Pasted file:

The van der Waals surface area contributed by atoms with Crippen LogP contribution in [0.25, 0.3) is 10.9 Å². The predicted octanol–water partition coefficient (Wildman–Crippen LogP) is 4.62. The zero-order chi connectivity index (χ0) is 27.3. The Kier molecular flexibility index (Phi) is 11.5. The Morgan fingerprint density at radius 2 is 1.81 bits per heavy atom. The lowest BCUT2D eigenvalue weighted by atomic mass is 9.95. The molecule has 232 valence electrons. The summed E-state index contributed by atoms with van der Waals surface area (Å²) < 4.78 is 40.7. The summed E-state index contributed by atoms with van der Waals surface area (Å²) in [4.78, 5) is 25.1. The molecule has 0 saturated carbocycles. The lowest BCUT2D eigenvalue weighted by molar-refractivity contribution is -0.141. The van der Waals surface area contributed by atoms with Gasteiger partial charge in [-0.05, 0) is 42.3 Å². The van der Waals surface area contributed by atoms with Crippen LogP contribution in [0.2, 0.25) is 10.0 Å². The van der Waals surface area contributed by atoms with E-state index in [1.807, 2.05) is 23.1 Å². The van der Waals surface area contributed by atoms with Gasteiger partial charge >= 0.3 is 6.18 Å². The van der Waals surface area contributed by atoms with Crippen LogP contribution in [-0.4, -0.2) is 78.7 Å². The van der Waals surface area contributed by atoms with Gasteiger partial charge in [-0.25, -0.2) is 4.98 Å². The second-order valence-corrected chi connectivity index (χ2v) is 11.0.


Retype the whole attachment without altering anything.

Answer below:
The van der Waals surface area contributed by atoms with Crippen LogP contribution in [0.25, 0.3) is 10.9 Å². The predicted octanol–water partition coefficient (Wildman–Crippen LogP) is 4.62. The zero-order chi connectivity index (χ0) is 27.3. The Kier molecular flexibility index (Phi) is 11.5. The Morgan fingerprint density at radius 2 is 1.81 bits per heavy atom. The lowest BCUT2D eigenvalue weighted by atomic mass is 9.95. The molecule has 232 valence electrons. The summed E-state index contributed by atoms with van der Waals surface area (Å²) < 4.78 is 40.7. The summed E-state index contributed by atoms with van der Waals surface area (Å²) in [4.78, 5) is 25.1. The molecule has 0 saturated carbocycles. The lowest BCUT2D eigenvalue weighted by molar-refractivity contribution is -0.141. The van der Waals surface area contributed by atoms with Gasteiger partial charge in [-0.05, 0) is 42.3 Å². The van der Waals surface area contributed by atoms with Crippen LogP contribution in [0.2, 0.25) is 10.0 Å². The van der Waals surface area contributed by atoms with E-state index in [1.807, 2.05) is 23.1 Å². The van der Waals surface area contributed by atoms with Gasteiger partial charge >= 0.3 is 6.18 Å². The van der Waals surface area contributed by atoms with Crippen LogP contribution in [-0.4, -0.2) is 78.7 Å². The van der Waals surface area contributed by atoms with Gasteiger partial charge in [-0.25, -0.2) is 4.98 Å². The second-order valence-corrected chi connectivity index (χ2v) is 11.0.